A significant study that found a link between an energy-producing gene and a hereditary heart condition has been awarded the annual James Hopley Student Publication Award.
Kara Perks from the Harry Perkins Institute’s Mitochondrial Medicine and Biology laboratory received the award for her research journal article on mitochondrial function in heart health.
Ms Perks led the investigation which aimed to gain a better understanding of the role that mitochondria play in the development of cardiomyopathy, an inherited heart disease that makes it difficult for the heart to pump blood.
In the study, Ms Perks and her research team examined the nature of mitochondrial dysfunction in cardiomyopathy and aimed to identify the unknown role of the essential protein PTCD1.
The team identified the function of PTCD1 by using gene editing technology to remove the PTCD1 protein from heart and skeletal muscle DNA.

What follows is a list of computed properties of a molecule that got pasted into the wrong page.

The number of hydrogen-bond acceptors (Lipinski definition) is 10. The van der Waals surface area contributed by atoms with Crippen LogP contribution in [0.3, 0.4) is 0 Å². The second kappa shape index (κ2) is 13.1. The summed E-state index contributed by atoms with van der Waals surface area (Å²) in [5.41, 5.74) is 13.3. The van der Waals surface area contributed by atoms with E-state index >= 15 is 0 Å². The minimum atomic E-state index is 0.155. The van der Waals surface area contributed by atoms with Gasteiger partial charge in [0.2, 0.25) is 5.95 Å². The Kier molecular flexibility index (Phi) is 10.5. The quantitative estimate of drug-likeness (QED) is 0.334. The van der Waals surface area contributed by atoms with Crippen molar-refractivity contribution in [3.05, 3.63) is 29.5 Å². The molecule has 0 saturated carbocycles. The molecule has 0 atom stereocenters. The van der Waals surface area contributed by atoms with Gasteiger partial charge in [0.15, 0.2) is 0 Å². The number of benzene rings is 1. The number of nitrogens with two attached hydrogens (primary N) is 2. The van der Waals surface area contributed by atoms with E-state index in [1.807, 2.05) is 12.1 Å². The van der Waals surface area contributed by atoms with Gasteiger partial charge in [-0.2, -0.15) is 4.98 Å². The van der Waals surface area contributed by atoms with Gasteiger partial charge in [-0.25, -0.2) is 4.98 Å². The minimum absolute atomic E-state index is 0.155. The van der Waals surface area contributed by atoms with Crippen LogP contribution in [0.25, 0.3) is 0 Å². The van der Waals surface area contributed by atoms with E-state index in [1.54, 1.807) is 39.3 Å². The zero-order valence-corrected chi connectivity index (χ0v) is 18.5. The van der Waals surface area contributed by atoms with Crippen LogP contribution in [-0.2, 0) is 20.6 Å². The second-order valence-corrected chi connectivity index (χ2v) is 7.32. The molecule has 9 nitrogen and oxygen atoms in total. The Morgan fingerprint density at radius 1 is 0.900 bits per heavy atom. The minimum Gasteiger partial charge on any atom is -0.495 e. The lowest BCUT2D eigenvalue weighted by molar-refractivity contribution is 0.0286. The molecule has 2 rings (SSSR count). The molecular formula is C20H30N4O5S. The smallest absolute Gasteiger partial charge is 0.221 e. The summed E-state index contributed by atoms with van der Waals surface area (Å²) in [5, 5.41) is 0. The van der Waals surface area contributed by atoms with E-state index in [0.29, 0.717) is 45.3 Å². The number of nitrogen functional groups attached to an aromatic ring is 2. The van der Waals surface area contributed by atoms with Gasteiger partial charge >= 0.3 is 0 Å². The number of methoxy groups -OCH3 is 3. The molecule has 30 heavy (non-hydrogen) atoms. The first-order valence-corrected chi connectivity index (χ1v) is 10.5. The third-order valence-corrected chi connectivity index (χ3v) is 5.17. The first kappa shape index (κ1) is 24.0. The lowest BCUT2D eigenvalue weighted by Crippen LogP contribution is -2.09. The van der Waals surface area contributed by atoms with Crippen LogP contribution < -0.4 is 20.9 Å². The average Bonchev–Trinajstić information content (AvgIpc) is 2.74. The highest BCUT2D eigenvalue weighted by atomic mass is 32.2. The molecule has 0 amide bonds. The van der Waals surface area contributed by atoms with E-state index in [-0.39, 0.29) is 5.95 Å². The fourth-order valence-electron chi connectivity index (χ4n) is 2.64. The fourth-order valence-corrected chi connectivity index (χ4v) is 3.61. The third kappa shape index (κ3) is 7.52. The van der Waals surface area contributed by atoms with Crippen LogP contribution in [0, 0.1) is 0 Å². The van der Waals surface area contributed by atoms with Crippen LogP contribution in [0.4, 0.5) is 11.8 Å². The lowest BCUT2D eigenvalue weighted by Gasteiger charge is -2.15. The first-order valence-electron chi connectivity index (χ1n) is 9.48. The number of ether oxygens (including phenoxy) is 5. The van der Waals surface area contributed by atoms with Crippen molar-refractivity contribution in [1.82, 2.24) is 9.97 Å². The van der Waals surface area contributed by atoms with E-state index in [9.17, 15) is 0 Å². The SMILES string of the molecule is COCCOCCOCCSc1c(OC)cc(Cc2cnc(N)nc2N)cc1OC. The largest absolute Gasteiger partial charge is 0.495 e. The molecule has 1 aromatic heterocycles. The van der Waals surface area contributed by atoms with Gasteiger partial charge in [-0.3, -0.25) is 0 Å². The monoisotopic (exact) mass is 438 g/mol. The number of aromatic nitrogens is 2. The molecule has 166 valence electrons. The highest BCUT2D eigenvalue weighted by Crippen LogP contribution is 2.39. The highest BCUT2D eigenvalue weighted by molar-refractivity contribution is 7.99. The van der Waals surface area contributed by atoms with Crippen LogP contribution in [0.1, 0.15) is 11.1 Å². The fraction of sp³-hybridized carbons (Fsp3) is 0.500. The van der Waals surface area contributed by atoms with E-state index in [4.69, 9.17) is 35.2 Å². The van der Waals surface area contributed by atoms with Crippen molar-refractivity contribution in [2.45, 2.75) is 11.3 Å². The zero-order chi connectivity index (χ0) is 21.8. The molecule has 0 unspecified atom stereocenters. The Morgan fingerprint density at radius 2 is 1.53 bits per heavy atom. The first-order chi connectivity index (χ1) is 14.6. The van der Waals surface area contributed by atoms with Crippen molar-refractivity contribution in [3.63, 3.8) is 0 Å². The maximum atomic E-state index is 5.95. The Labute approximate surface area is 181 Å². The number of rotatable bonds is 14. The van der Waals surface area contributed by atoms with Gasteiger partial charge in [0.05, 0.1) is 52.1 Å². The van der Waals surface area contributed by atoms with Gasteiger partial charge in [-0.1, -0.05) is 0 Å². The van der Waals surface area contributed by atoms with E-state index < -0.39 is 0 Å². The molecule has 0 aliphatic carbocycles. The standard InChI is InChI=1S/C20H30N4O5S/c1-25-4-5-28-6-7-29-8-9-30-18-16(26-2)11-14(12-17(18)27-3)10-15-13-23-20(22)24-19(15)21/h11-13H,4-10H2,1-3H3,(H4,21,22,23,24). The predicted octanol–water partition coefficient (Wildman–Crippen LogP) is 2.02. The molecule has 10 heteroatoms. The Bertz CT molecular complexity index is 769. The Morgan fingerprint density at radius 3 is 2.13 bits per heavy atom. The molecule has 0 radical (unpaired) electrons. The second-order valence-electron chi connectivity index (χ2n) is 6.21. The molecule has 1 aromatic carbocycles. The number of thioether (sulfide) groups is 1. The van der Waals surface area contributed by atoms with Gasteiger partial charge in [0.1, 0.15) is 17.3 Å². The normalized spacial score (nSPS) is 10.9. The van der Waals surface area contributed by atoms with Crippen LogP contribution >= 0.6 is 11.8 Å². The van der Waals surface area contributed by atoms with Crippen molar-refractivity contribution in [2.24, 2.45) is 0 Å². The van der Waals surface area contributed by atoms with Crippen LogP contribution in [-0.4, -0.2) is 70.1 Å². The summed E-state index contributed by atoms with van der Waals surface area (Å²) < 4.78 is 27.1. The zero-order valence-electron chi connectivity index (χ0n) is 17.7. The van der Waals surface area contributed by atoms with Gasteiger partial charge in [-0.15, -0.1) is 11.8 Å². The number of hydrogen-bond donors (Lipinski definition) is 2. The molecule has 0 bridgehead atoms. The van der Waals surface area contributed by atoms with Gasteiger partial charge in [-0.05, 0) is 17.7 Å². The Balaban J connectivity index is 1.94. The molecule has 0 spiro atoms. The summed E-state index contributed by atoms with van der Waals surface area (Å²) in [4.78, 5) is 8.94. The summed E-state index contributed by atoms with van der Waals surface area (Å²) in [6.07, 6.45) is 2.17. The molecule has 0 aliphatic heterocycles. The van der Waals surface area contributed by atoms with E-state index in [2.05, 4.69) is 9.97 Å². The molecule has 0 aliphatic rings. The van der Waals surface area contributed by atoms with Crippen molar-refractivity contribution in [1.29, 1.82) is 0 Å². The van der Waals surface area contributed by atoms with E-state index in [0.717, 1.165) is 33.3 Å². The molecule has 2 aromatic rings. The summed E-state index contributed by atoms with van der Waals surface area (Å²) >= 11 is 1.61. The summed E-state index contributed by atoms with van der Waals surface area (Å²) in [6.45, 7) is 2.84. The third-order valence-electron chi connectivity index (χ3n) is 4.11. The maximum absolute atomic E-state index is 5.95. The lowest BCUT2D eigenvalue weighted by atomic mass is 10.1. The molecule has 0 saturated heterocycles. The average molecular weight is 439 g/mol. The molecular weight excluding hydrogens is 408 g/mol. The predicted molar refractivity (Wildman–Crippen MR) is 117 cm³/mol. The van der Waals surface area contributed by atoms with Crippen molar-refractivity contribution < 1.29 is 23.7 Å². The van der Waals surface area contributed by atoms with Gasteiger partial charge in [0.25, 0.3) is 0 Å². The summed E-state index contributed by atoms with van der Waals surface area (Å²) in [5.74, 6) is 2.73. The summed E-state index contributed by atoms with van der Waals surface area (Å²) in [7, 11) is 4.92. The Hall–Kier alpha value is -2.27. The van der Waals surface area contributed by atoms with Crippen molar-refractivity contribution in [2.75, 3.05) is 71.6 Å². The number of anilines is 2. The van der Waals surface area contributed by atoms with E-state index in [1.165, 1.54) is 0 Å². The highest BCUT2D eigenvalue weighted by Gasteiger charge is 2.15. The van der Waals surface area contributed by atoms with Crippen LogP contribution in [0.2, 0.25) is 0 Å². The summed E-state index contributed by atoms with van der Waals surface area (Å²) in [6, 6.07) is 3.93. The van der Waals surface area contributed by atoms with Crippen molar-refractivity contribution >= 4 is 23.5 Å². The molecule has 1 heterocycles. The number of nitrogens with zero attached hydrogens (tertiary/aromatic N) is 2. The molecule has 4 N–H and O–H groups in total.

The PTCD1 protein was found to be essential for the stability of cellular energy production and the team found that loss of the PTCD1 gene resulted in severe dilated cardiomyopathy (DCM), skeletal muscle dysfunction and ultimately, a premature death.
Ms Perks said the findings from this study could have important implications for cardiomyopathy patients.
“DCM is prevalent, affecting about one in 2,500 individuals,” she said.
“However, the prevalence of DCM may be higher because of incomplete diagnosis. This publication identifies a new gene involved in DCM and may contribute to an increase in correctly diagnosed DCM patients.”
“This pre-clinical model of DCM provides a unique opportunity to investigate the role of mitochondrial dysfunction in the onset, progression and impact of DCM and identifies possible targets for treatment of cardiomyopathies caused by mitochondrial dysfunction.”
The James Hopley Student Publication Award is presented annually to the Harry Perkins Institute of Medical Research student with the best first author primary research journal article published in each calendar year.